Endogenous regeneration: Engineering growth factors for stroke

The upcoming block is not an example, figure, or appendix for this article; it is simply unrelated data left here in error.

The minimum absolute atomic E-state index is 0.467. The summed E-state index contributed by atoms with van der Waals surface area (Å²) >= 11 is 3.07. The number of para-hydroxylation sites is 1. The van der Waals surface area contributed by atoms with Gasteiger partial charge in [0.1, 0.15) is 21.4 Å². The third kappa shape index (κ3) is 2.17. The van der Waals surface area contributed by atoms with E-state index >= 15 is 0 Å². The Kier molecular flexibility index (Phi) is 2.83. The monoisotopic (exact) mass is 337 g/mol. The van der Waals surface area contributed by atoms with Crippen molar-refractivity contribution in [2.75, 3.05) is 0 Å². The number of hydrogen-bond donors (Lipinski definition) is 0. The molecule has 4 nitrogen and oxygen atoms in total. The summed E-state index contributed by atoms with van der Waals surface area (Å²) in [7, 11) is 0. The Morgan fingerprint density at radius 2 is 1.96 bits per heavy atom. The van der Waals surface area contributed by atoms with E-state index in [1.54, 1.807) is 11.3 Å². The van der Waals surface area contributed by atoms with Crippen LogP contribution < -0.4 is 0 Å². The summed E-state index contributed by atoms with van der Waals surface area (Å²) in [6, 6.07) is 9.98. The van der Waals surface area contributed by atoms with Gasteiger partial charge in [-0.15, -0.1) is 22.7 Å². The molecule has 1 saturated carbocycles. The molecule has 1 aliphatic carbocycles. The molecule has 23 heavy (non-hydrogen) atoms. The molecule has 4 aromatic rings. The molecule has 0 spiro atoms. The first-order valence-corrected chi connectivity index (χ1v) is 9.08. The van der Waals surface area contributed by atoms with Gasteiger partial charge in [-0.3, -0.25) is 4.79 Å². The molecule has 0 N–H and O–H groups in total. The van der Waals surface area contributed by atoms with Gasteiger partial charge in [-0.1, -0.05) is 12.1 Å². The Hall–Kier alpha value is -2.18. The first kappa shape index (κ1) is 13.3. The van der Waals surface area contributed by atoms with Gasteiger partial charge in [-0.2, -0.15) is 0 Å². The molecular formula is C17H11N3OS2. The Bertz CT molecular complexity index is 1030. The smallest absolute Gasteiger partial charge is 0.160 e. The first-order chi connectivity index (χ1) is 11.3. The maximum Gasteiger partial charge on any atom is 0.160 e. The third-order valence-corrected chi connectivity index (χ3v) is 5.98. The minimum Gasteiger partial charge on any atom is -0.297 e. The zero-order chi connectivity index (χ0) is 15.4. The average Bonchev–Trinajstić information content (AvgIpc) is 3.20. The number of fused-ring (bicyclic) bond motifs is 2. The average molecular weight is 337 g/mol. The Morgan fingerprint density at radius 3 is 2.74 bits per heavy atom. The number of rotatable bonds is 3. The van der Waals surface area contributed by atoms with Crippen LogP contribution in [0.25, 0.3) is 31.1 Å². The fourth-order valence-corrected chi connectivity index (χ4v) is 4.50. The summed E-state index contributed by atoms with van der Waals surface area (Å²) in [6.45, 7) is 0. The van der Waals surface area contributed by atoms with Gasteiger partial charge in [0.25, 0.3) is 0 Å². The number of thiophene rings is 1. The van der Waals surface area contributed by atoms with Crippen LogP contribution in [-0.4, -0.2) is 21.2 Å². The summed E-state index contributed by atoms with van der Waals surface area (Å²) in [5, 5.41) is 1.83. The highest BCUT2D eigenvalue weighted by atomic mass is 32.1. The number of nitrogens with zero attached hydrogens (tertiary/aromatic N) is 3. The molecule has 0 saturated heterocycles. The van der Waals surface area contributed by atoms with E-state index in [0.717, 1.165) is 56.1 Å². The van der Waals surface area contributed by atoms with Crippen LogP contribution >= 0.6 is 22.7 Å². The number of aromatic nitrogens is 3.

Despite the efforts in developing therapeutics for stroke, recombinant tissue plasminogen activator (rtPA) remains the only FDA approved drug for ischemic stroke. Regenerative medicine targeting endogenous growth factors has drawn much interest in the clinical field as it provides potential restoration for the damaged brain tissue without being limited by a narrow therapeutic window. To date, most of the translational studies using regenerative medicines have encountered problems and failures. In this review, we discuss the effects of some trophic factors which include of erythropoietin (EPO), brain derived neurotrophic factor (BDNF), granulocyte-colony stimulating factor (G-CSF), vascular endothelial growth factor (VEGF), fibroblast growth factor (FGF), epidermal growth factor (EGF) and heparin binding epidermal growth factor (HB-EGF) in experimental ischemic stroke models and elaborate the lost in translation of the candidate growth factors from bench to bedside. Several new methodologies have been developed to overcome the caveats in translational studies. This review highlights the latest bioengineering approaches including the controlled release and delivery of growth factors by hydrogel-based scaffolds and the enhancement of half-life and selectivity of growth factors by a novel approach facilitated by glycosaminoglycans.